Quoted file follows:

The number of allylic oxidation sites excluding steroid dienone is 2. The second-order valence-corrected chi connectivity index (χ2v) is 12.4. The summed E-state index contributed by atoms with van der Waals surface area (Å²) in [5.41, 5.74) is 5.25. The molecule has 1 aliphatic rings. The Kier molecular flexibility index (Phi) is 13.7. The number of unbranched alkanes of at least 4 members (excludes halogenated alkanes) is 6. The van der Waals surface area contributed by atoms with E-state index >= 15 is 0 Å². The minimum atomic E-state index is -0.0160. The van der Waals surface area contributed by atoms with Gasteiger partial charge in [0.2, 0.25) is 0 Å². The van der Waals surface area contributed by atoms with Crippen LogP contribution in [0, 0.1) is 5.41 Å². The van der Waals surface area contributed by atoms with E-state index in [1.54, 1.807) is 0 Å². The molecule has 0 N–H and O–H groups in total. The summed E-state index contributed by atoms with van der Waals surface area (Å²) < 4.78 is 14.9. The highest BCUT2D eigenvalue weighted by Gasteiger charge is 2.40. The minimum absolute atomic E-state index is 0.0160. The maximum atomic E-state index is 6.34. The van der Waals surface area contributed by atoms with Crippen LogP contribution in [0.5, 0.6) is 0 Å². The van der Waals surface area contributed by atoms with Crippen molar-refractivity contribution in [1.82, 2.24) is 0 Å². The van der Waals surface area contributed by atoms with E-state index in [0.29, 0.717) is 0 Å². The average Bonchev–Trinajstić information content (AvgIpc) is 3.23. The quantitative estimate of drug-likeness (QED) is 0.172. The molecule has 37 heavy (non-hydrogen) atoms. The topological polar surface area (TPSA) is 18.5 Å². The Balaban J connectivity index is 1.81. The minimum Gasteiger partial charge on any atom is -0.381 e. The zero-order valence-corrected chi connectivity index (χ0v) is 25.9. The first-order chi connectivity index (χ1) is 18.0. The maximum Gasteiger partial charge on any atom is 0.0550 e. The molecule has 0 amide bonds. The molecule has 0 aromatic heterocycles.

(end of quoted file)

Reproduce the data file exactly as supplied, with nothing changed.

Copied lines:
The number of allylic oxidation sites excluding steroid dienone is 2. The second-order valence-corrected chi connectivity index (χ2v) is 12.4. The summed E-state index contributed by atoms with van der Waals surface area (Å²) in [5.41, 5.74) is 5.25. The molecule has 1 aliphatic rings. The Kier molecular flexibility index (Phi) is 13.7. The number of unbranched alkanes of at least 4 members (excludes halogenated alkanes) is 6. The van der Waals surface area contributed by atoms with E-state index >= 15 is 0 Å². The minimum atomic E-state index is -0.0160. The van der Waals surface area contributed by atoms with Gasteiger partial charge in [0.2, 0.25) is 0 Å². The van der Waals surface area contributed by atoms with Crippen LogP contribution in [0, 0.1) is 5.41 Å². The van der Waals surface area contributed by atoms with E-state index in [1.54, 1.807) is 0 Å². The molecule has 0 N–H and O–H groups in total. The summed E-state index contributed by atoms with van der Waals surface area (Å²) < 4.78 is 14.9. The highest BCUT2D eigenvalue weighted by Gasteiger charge is 2.40. The minimum absolute atomic E-state index is 0.0160. The maximum atomic E-state index is 6.34. The van der Waals surface area contributed by atoms with Crippen LogP contribution in [0.5, 0.6) is 0 Å². The van der Waals surface area contributed by atoms with Crippen molar-refractivity contribution in [1.82, 2.24) is 0 Å². The van der Waals surface area contributed by atoms with E-state index in [0.29, 0.717) is 0 Å². The average Bonchev–Trinajstić information content (AvgIpc) is 3.23. The quantitative estimate of drug-likeness (QED) is 0.172. The molecule has 37 heavy (non-hydrogen) atoms. The topological polar surface area (TPSA) is 18.5 Å². The Balaban J connectivity index is 1.81. The minimum Gasteiger partial charge on any atom is -0.381 e. The zero-order valence-corrected chi connectivity index (χ0v) is 25.9. The first-order chi connectivity index (χ1) is 18.0. The maximum Gasteiger partial charge on any atom is 0.0550 e. The molecule has 0 amide bonds. The molecule has 0 aromatic heterocycles.